Here are the features I’ve got working:

  • Local GPS lat/long/elevation logging
  • Google elevation API queries using lat/long from the GPS
  • Data upload functionality for data to aid with a best-fit algorithm for the elevation chart
  • Local viewing of uploaded data in CSV or TXT with the ability to export the data
  • Graph support – about halfway to where I’d like it to be but fully functional in its current state
    • Zoom and pan within proper bounds
    • Logic implemented for gradients under slopes of varying strength
    • Dynamic axes that update automatically upon pan or zoom

Here’s what I’ve got on the docket before an initial release:

  • Theming support
  • Ability to select slopes of the plot in order to view additional data like min/max/average speed
  • More chart data animations
  • Chart export options
  • Data unification algorithm
  • UI + UX

Well, that about does it for this introductory post… here are a few links for you guys and a look at the current graph:

Rise on Github
Uploaded Data


Rise App

CatSpam: An Innovative Approach to Spam

I often come up with programming ideas as I’m trying to fall asleep and, more often than not, this forces me out of bed to start some silly work. About a year ago I had an idea: Would it be possible to create a script to text friends, family and/or strangers with some form of spam. For some reason I landed on the innocuous topic of feline facts and got right to work.

My first idea was to use the email system that has been in place for some time now to send the text messages. However, this requires me to know what network the phone is on and that’s a problem I wasn’t interested in dealing with. Then I remembered Google Voice… For the uninitiated, anyone with a Google account can now get an additional phone number, free of charge. You can configure Google Voice to forward your calls to whichever phones you chose while keeping your primary phone number concealed.

Python, being one of my favorite languages was the clear choice for this task. It turns out that Google has no public API for their Google Voice service. Thankfully, some pro programmers have created Google Voice libraries for a handful of languages, including Python. I used pygooglevoice which ended up being a pleasure to work with. The program prompts the user for their Google login (which is securely handed off to Google for verification) and then asks the user for the phone number they would like to send spam to. Also configurable is a time interval in which the texts will be sent. The cat facts are read from a file located in the same directory and, in theory, could be replaced with any text file in the same format.

Enough about the program – here it is:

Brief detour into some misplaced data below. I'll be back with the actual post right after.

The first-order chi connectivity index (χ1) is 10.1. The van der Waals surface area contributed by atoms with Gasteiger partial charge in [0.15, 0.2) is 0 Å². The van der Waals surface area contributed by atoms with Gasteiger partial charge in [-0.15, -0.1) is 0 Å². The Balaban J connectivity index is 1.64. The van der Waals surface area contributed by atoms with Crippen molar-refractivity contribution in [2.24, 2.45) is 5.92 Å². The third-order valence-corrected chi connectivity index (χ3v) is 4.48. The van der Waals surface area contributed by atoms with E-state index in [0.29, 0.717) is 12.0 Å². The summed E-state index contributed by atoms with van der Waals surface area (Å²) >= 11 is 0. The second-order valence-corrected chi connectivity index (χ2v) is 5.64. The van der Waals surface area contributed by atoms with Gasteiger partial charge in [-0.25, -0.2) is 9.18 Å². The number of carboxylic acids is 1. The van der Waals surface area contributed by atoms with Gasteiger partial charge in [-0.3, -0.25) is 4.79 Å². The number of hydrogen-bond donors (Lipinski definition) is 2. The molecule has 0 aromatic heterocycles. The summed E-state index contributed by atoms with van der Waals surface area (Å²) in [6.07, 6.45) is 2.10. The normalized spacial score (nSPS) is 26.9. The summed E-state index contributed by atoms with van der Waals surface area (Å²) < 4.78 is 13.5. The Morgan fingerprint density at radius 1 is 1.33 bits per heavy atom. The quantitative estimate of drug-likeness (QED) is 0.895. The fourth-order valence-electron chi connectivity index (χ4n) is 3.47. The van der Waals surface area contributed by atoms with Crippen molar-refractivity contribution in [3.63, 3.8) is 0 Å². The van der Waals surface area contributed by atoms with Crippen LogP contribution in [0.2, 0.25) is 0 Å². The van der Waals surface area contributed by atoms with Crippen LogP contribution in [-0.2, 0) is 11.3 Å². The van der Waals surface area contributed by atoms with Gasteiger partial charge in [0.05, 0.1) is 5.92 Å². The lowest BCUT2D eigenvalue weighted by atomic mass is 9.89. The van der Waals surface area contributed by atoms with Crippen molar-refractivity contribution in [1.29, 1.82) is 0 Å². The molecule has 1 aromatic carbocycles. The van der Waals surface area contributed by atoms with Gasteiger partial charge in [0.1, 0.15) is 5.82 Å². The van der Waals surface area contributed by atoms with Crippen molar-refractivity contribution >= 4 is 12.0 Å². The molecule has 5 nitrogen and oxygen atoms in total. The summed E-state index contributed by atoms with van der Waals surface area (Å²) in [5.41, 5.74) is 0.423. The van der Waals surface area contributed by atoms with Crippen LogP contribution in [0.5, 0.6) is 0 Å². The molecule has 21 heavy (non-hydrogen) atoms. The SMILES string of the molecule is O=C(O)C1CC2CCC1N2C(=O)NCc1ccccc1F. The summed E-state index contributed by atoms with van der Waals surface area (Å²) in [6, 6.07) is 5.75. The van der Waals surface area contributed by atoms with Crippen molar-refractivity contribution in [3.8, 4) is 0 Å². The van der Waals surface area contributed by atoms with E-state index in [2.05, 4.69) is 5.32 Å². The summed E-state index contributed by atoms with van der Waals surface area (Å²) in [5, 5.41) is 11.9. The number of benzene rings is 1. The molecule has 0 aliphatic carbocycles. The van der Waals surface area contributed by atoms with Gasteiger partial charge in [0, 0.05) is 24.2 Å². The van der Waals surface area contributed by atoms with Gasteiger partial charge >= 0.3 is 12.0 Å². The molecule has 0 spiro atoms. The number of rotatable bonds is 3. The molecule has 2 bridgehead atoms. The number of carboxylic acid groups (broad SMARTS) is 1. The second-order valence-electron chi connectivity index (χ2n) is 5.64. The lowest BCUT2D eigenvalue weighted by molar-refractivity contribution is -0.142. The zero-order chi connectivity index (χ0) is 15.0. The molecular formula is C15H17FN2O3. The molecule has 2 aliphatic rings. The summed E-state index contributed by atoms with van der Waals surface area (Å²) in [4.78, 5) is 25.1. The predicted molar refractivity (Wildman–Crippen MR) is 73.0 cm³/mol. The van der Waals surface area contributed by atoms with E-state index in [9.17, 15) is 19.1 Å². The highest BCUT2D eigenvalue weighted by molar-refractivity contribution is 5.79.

If you’re interested in the actual catfacts.txt file you can check it out here: catfacts.txt

Here are packaged executables for Windows and OSX – make sure you have a catfacts.txt file in the same directory as the executable or the app will crash!

Add Markers to Google Map from CSV

I was recently asked to create an HTML page that would access a CSV file containing a list of latitude/longitude values and generate a map with markers for each location. This project was a proof-of-concept challenge for me so I’ve really just made a barebones implementation. That said, it should be very easy to expand using only Google’s API documentation for reference. Google Maps were the clear choice as they’ve become a bit of a de facto standard. Enough – let’s dig into the code!

This block of Javascript converts a local CSV file to a multidimensional array that can be easily accessed and manipulated within memory:

This initialization function is all it takes to generate a Google Map and add all of our markers:

Using these two functions, all it takes to generate the actual map is a single line of code:

You can see this code in action right here: http://sideapps.com/smart911/

If you’re interested in the CSV file it can be downloaded here: http://sideapps.com/smart911/zip-lat-long.csv

I must admit, I am a bit prejudiced toward web applications… However, I found Google’s API and the small amount of Javascript I had to learn very pleasant. I anticipated a much longer process and was very happy to be able to complete the task so logically and directly. Hopefully this helps someone out!

 

FlowReader: A Revolutionary Way of Speed-Reading

Boston-based tech company, Spritz, has recently introduced a new speed-reading method. This technology utilizes a previously existing presentation method, known as RSVP (Rapid Serial Visual Presentation). A single letter is highlighted to focus attention to a natural center of the word. The brain processes the rest of the word through your peripheral vision. By keeping the highlighted word in the same place, Spritz is able to eliminate minute eye movements that make up a large part of our natural reading process.